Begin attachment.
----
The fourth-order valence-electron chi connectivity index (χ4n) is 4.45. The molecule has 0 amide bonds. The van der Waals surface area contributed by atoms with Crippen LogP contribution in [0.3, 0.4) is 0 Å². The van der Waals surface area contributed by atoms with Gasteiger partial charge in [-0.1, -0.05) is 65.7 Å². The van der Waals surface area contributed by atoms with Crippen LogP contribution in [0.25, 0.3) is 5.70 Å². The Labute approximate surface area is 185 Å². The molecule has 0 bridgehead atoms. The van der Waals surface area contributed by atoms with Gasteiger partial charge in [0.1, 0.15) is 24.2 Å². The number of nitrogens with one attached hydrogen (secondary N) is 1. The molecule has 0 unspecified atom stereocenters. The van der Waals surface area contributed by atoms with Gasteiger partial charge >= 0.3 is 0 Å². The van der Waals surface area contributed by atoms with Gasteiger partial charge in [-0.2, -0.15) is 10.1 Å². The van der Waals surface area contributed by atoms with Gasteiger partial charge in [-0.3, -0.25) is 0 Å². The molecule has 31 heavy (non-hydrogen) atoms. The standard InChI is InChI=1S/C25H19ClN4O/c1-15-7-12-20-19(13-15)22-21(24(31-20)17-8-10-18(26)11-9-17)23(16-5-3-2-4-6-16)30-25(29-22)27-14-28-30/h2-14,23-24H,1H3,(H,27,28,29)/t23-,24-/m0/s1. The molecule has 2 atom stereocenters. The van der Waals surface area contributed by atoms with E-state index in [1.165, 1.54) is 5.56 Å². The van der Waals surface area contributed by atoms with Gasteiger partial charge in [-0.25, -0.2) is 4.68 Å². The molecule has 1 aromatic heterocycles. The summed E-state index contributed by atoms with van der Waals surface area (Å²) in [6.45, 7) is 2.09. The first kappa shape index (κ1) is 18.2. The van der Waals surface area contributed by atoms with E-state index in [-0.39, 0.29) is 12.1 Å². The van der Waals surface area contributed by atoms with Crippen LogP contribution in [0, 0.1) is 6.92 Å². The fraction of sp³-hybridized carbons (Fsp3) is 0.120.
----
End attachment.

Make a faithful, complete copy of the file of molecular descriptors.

The fourth-order valence-electron chi connectivity index (χ4n) is 4.45. The molecule has 0 amide bonds. The van der Waals surface area contributed by atoms with Crippen LogP contribution in [0.3, 0.4) is 0 Å². The van der Waals surface area contributed by atoms with Gasteiger partial charge in [-0.1, -0.05) is 65.7 Å². The van der Waals surface area contributed by atoms with Crippen LogP contribution in [0.25, 0.3) is 5.70 Å². The Labute approximate surface area is 185 Å². The molecule has 0 bridgehead atoms. The van der Waals surface area contributed by atoms with Gasteiger partial charge in [0.1, 0.15) is 24.2 Å². The number of nitrogens with one attached hydrogen (secondary N) is 1. The molecule has 0 unspecified atom stereocenters. The van der Waals surface area contributed by atoms with Gasteiger partial charge >= 0.3 is 0 Å². The van der Waals surface area contributed by atoms with Gasteiger partial charge in [-0.2, -0.15) is 10.1 Å². The van der Waals surface area contributed by atoms with Gasteiger partial charge in [-0.3, -0.25) is 0 Å². The molecule has 31 heavy (non-hydrogen) atoms. The standard InChI is InChI=1S/C25H19ClN4O/c1-15-7-12-20-19(13-15)22-21(24(31-20)17-8-10-18(26)11-9-17)23(16-5-3-2-4-6-16)30-25(29-22)27-14-28-30/h2-14,23-24H,1H3,(H,27,28,29)/t23-,24-/m0/s1. The molecule has 2 atom stereocenters. The van der Waals surface area contributed by atoms with E-state index in [1.165, 1.54) is 5.56 Å². The van der Waals surface area contributed by atoms with Gasteiger partial charge in [-0.25, -0.2) is 4.68 Å². The molecule has 1 aromatic heterocycles. The summed E-state index contributed by atoms with van der Waals surface area (Å²) in [6.45, 7) is 2.09. The first kappa shape index (κ1) is 18.2. The van der Waals surface area contributed by atoms with E-state index in [-0.39, 0.29) is 12.1 Å². The van der Waals surface area contributed by atoms with Crippen LogP contribution in [0, 0.1) is 6.92 Å². The fraction of sp³-hybridized carbons (Fsp3) is 0.120.